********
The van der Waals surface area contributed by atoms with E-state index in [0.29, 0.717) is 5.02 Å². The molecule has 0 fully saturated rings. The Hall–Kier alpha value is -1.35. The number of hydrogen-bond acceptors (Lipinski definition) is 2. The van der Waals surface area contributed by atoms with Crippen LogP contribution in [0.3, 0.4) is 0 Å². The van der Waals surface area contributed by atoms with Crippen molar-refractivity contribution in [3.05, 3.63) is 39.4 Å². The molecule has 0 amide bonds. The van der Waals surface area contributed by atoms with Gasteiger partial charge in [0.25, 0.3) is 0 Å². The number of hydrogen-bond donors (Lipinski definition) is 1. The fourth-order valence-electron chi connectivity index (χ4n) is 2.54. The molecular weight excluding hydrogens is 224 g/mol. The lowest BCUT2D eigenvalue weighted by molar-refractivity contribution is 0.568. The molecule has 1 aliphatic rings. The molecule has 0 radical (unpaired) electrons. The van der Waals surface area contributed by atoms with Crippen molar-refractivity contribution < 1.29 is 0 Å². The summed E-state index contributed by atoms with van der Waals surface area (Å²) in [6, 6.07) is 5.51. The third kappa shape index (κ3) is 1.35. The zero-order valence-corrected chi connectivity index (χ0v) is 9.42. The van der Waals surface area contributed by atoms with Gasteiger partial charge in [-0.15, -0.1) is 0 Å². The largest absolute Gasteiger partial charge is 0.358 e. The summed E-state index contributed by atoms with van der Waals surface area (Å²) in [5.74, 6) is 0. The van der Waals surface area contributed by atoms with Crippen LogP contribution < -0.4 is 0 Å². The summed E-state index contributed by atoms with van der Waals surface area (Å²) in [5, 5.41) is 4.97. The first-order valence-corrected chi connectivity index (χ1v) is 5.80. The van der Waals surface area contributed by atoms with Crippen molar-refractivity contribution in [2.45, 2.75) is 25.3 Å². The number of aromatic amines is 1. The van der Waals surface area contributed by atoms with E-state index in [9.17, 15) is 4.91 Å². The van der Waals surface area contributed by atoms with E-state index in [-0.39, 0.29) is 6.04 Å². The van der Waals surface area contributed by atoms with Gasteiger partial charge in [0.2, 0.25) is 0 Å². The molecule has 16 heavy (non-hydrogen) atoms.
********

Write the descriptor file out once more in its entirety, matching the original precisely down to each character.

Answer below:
The van der Waals surface area contributed by atoms with E-state index in [0.29, 0.717) is 5.02 Å². The molecule has 0 fully saturated rings. The Hall–Kier alpha value is -1.35. The number of hydrogen-bond acceptors (Lipinski definition) is 2. The van der Waals surface area contributed by atoms with Crippen LogP contribution in [0.3, 0.4) is 0 Å². The van der Waals surface area contributed by atoms with Crippen molar-refractivity contribution in [3.05, 3.63) is 39.4 Å². The molecule has 0 amide bonds. The van der Waals surface area contributed by atoms with Gasteiger partial charge in [0.25, 0.3) is 0 Å². The number of hydrogen-bond donors (Lipinski definition) is 1. The fourth-order valence-electron chi connectivity index (χ4n) is 2.54. The molecular weight excluding hydrogens is 224 g/mol. The lowest BCUT2D eigenvalue weighted by molar-refractivity contribution is 0.568. The molecule has 1 aliphatic rings. The molecule has 0 radical (unpaired) electrons. The van der Waals surface area contributed by atoms with Crippen molar-refractivity contribution < 1.29 is 0 Å². The summed E-state index contributed by atoms with van der Waals surface area (Å²) in [6, 6.07) is 5.51. The third kappa shape index (κ3) is 1.35. The zero-order valence-corrected chi connectivity index (χ0v) is 9.42. The van der Waals surface area contributed by atoms with Gasteiger partial charge in [-0.15, -0.1) is 0 Å². The largest absolute Gasteiger partial charge is 0.358 e. The summed E-state index contributed by atoms with van der Waals surface area (Å²) in [5.74, 6) is 0. The van der Waals surface area contributed by atoms with Crippen LogP contribution < -0.4 is 0 Å². The summed E-state index contributed by atoms with van der Waals surface area (Å²) in [5, 5.41) is 4.97. The first-order valence-corrected chi connectivity index (χ1v) is 5.80. The van der Waals surface area contributed by atoms with Crippen molar-refractivity contribution in [2.45, 2.75) is 25.3 Å². The number of aromatic amines is 1. The van der Waals surface area contributed by atoms with E-state index in [9.17, 15) is 4.91 Å². The van der Waals surface area contributed by atoms with E-state index in [-0.39, 0.29) is 6.04 Å². The van der Waals surface area contributed by atoms with Gasteiger partial charge in [0.2, 0.25) is 0 Å². The molecule has 16 heavy (non-hydrogen) atoms.